Google says battery life is up to 12 hours of “mixed use” and I’ll definitely be testing those claims soon.
Not sure about the keyboard
I absolutely loved typing on the Pixelbook’s satisfyingly clicky keyboard, which is why I’m so conflicted over the keys on the new attachable keyboard cover (sold separately).
For whatever reason, they keys are rounded. The letter keys are circles and other keys like the function row buttons, space bar, and enter key are pill-shaped. They match the Material Design look of the Chrome OS and Android software, but they’re not very practical on a keyboard.
Poorly designed keys will ruin any device that’s supposed to be used for typing. Microsoft sold the terrible Touch Cover keyboard for the original Surface tablets and almost everyone hates the flat keys on Apple’s MacBook Pros.
While I’m hesitant to say the rounded keys on the Slate keyboard are bad because I haven’t spent enough time typing on it — the keyboard is at least spacious and the keys have a good amount of travel to them — there’s a reason why rounded keys aren’t really a thing on keyboards: Square and rectangle keys are larger and better for accuracy.
I’ve had some experience typing on keyboards with rounded keys. I’ve used Logitech’s K380 Bluetooth keyboard before and, well… it didn’t last more than a day on my desk before I tossed it back into our gadget closet.
On the bright side, if you don’t like Google’s official Slate keyboard, you can pick up a third-party keyboard like the new Brydge G-Type, which turns the tablet into more of a clamshell device and has proper non-rounded keys.
The trackpad on the other hand is really responsive. I also really appreciate that the palm rest is no longer made of a weird rubbery texture that’s easily stained.
Another thing I wasn’t a fan of on Google’s keyboard folio: lapability. Microsoft perfected its Touch Cover Keyboard for the Surface Pro by having it snap onto the display’s bottom bezel, which makes the tablet and keyboard easier to prop on your lap.
With a folded backside (adjustable at various angles, but still) instead of a proper kickstand and a flopping keyboard, I almost dropped the Slate several times while trying to type with it on my lap. I’m calling it now: The Slate and keyboard are only good as a combo on a flat surface.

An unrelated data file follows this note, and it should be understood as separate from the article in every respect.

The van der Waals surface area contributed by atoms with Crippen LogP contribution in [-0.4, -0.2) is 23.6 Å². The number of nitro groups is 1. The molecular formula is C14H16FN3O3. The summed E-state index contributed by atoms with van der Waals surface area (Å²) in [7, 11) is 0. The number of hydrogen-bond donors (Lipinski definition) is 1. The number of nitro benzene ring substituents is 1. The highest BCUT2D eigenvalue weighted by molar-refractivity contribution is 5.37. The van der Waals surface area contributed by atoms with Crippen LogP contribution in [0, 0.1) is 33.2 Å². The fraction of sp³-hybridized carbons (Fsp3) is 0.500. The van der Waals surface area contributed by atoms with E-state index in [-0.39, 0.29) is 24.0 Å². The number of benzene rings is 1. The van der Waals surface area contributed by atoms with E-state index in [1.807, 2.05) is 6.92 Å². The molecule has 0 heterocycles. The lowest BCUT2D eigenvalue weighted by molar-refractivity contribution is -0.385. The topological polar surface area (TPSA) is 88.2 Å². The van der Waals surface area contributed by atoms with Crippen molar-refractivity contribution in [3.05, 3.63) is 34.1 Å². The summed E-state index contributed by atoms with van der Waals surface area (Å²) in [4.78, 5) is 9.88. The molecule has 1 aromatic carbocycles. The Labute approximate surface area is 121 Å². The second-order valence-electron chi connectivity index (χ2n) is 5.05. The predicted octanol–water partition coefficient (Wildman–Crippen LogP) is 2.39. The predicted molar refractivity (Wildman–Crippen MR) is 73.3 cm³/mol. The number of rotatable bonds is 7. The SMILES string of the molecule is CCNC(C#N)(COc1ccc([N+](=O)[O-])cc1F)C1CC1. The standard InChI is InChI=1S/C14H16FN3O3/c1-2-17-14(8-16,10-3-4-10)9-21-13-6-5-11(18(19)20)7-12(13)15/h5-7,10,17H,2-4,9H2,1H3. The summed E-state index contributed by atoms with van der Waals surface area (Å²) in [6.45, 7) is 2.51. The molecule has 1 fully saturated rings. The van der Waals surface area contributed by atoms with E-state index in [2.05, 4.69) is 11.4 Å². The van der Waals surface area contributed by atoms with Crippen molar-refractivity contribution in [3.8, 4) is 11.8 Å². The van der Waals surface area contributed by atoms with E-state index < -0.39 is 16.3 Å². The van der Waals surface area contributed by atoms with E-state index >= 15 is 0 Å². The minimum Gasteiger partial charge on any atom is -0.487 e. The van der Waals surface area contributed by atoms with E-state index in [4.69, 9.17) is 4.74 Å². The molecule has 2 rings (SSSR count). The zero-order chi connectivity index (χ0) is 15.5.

Like the Pixelbook, you can also pick up a stylus (sold separately of course) if you’re the doodling or note-taking type.
The numbers don’t completely add up
The iPad is still the best tablet, and the Surface Pro (with a keyboard) is the best laptop replacement that also happens to be a handy tablet.
The Pixel Slate, however, seems to split the difference between the iPad Pro and Surface Pro. It’s certainly a very nice tablet that runs Android apps and with a keyboard and the desktop version of Chrome (extensions and all), but I’m concerned about performance (especially with the slower processors), the keys, and the poor lapability.
There’s no question that $599 seems like a better value than the $1,000 Pixelbook. But when you add in Google’s keyboard, which is another $199, the total for the entry-level Slate balloons up to $800.
And if you’re gonna pay that much for a tablet with a Celeron chip, you might as well save up just a little more and get a Surface Pro (5th gen) with at least an Intel Core m3 processor and full Windows 10.
I’ll need to spend real time with the Slate on a daily basis to see how well it holds up as both a tablet and laptop replacement, but if we’re going right by the numbers, I’d personally rather pay $1,000 for the Pixelbook (Google isn’t discontinuing it yet) with a Core i5 processor than $1,200 total for a Slate with a Core i5 chip. It’s not like the Pixelbook was a slouch.